The district’s plan has also been challenged by former school board member Tom Shannon, who released a letter in opposition to the referendum. Shannon’s concerns are in line with Better Plan Winnetka’s.
They both also are critical of the district’s messaging — now and in the past. While communicating this proposal, Shannon and Scullion said, the district has hidden the true cost of the project ($82 million) behind the referendum ask ($59.1 million).
In response, Tess said the district has not promoted the referendum cost as the total cost. The financial totals for the 2019 and 2022 proposals are broken down in the referendum presentation the district has regularly given.
“We’ve been really transparent,” she said. “Someone brought that up last session … and so we just pointed out the fact that when we say there’s a reduction (in cost), we’re talking about the impact to the taxpayer.”
Campaigning in support of the referendum is Citizens Supporting Safe and Healthy Winnetka Public Schools, which is behind the many yard signs in Winnetka and developed the website Yesd36.org.
Winnetka’s Sally Armbruster, a co-chair of the ballot initiative, said the group consists of more than 100 Winnetka parents who do “small fundraising and canvassing and yard sign distribution.”
She said the district must improve security and safety within its schools and called the presented plan “fiscally responsible.”
“The last successful referendum to maintain the schools was 15 years ago. The world has changed a lot since then,” she wrote to The Record in an email. “As the mother of four young children, I want to be assured that when I send them into a school building that they are safe. I want to know that the building is properly ventilated so there is no need to prop open doors to the outside.
“As a taxpayer, I want to know that we invest in our schools prudently and when necessary. For me, what the district has proposed is a practical and fiscally responsible plan that I’m excited to see come to fruition.”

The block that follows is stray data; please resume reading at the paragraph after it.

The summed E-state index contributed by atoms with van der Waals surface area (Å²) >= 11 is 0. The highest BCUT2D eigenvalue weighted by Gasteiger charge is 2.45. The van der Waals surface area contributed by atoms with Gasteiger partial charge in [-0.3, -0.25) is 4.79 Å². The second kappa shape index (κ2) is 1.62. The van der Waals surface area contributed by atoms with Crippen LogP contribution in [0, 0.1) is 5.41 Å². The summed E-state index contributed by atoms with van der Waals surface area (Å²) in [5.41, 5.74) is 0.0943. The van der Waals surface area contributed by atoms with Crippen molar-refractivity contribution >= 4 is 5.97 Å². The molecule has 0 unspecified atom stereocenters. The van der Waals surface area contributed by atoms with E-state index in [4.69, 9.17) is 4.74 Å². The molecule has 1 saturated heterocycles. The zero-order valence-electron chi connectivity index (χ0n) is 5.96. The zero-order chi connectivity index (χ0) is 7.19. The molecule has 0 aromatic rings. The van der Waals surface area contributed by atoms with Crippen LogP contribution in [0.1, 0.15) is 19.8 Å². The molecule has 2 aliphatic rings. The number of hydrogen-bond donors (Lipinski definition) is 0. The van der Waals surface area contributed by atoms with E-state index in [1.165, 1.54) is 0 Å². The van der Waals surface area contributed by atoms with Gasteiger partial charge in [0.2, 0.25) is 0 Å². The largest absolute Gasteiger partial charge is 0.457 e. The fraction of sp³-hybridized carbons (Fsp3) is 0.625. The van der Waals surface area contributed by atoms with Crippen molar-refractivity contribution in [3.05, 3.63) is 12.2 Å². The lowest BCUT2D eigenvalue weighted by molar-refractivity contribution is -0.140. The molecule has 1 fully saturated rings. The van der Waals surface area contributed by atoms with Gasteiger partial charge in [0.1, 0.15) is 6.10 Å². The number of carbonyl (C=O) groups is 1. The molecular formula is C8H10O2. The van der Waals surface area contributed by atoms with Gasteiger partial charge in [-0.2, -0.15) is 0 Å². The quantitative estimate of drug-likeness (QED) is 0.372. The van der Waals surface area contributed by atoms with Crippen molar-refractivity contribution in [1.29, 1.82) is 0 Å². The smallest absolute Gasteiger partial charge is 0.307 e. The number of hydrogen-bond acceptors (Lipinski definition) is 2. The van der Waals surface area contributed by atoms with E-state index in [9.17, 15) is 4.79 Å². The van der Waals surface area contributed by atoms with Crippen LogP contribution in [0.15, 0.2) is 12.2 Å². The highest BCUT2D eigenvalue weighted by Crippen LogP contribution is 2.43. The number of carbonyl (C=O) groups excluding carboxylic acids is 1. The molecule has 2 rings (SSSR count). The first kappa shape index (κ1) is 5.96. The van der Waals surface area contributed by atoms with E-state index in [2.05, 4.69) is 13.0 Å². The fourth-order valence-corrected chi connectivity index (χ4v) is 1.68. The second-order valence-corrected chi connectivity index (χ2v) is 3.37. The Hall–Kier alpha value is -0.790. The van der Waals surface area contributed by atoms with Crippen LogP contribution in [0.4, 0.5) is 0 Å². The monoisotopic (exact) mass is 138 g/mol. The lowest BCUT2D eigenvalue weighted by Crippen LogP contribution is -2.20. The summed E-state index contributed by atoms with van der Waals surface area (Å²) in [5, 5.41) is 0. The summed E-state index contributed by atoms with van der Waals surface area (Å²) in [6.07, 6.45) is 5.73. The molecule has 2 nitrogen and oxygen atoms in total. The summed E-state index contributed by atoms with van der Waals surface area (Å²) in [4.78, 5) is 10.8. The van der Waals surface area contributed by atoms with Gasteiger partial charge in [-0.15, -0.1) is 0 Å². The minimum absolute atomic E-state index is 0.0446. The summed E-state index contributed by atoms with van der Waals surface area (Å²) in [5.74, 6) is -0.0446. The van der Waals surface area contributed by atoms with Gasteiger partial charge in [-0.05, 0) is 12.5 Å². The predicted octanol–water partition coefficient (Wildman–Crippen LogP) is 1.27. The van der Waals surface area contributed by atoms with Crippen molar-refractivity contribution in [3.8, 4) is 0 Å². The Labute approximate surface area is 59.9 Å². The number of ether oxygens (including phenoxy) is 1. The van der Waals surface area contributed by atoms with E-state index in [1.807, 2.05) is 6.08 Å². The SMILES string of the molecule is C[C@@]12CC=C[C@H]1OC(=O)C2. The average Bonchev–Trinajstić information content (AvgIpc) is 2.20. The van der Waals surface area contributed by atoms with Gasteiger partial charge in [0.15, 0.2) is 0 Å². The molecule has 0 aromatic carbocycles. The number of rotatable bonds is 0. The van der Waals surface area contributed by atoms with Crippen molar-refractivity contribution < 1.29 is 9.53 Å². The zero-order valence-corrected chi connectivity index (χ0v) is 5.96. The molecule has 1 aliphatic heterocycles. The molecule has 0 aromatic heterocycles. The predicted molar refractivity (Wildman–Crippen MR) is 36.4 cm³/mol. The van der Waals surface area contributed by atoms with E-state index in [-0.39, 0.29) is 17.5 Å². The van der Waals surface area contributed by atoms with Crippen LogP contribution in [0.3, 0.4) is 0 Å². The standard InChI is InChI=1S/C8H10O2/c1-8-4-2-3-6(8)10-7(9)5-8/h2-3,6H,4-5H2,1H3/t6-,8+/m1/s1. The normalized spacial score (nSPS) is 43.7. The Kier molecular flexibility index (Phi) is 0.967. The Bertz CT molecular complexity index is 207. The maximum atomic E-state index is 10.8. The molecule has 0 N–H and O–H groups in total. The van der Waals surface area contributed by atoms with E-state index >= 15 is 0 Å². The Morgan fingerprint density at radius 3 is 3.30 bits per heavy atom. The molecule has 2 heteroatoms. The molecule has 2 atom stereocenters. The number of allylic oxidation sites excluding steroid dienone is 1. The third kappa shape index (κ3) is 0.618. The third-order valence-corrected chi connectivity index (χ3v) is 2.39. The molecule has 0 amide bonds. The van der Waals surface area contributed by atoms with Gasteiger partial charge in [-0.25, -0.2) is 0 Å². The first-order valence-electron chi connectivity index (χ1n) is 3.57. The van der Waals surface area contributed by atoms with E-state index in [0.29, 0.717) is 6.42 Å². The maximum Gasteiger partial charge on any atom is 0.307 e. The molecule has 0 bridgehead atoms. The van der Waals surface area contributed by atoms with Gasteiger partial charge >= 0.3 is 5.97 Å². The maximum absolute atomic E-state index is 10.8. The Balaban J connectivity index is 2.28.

Former D36 School Board member Nat Roberts is also part Yesd36.org and said in an email:
“I think that safe, secure and modernized buildings that include good HVAC and robust electrical systems are an important part of excellence, both for the hiring of the best teachers and for the student experience during the day.”
WINNETKA DISTRICT 36 REFERENDUM BASICS
Referendum Amount: $59.1 million
Total Project Cost: $82.6 million ($9 million reserves)
Cost to Taxpayer (estimated): $932 per $1 million home
Recent Successful Referenda: 2007, 1999
Last Failed Referendum: 2019
Project Highlights: security vestibules all schools, HVAC replacement all schools, 3 new classrooms Crow Island, new gym Crow Island, cafeteria at Crow Island and Hubbard Woods
What voters will see near the end of their ballots
“Shall the Board of Education of Winnetka School District Number 36, Cook County, Illinois, alter, repair and equip all existing school buildings; construct Health/Life Safety Code improvements, secure entry vestibules and additional safety and accessibility improvements under the Americans with Disabilities Act; replace flooring, plumbing, HVAC and electrical systems; remove temporary trailers, renovate the multi-purpose room/cafeteria and library/resource center and build and equip a three-classroom and gymnasium addition at the Crow Island School Building; build and equip a multi-purpose room/cafeteria addition at the Hubbard Woods School Building; improve sites; and issue bonds of said School District to the amount of $59,400,000 for the purpose of paying the costs thereof?”